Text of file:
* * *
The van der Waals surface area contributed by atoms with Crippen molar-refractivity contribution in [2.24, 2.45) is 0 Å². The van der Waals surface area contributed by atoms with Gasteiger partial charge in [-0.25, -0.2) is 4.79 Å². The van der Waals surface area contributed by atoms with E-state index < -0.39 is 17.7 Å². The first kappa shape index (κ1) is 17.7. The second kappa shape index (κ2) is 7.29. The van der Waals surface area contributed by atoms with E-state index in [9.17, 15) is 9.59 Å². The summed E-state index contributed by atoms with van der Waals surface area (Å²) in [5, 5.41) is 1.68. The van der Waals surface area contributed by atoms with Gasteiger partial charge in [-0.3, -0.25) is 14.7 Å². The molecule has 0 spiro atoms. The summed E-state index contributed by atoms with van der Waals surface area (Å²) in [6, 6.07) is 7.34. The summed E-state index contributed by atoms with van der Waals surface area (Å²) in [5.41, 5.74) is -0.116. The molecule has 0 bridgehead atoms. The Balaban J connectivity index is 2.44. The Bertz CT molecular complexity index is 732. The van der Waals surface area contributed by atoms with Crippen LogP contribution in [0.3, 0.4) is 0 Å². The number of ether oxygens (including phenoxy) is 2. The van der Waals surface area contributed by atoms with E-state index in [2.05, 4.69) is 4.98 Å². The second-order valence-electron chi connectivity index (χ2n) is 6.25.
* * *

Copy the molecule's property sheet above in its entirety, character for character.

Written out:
The van der Waals surface area contributed by atoms with Crippen molar-refractivity contribution in [2.24, 2.45) is 0 Å². The van der Waals surface area contributed by atoms with Gasteiger partial charge in [-0.25, -0.2) is 4.79 Å². The van der Waals surface area contributed by atoms with E-state index < -0.39 is 17.7 Å². The first kappa shape index (κ1) is 17.7. The second kappa shape index (κ2) is 7.29. The van der Waals surface area contributed by atoms with E-state index in [9.17, 15) is 9.59 Å². The summed E-state index contributed by atoms with van der Waals surface area (Å²) in [5, 5.41) is 1.68. The van der Waals surface area contributed by atoms with Gasteiger partial charge in [-0.3, -0.25) is 14.7 Å². The molecule has 0 spiro atoms. The summed E-state index contributed by atoms with van der Waals surface area (Å²) in [6, 6.07) is 7.34. The summed E-state index contributed by atoms with van der Waals surface area (Å²) in [5.41, 5.74) is -0.116. The molecule has 0 bridgehead atoms. The Balaban J connectivity index is 2.44. The Bertz CT molecular complexity index is 732. The van der Waals surface area contributed by atoms with Crippen LogP contribution in [0.3, 0.4) is 0 Å². The number of ether oxygens (including phenoxy) is 2. The van der Waals surface area contributed by atoms with E-state index in [2.05, 4.69) is 4.98 Å². The second-order valence-electron chi connectivity index (χ2n) is 6.25.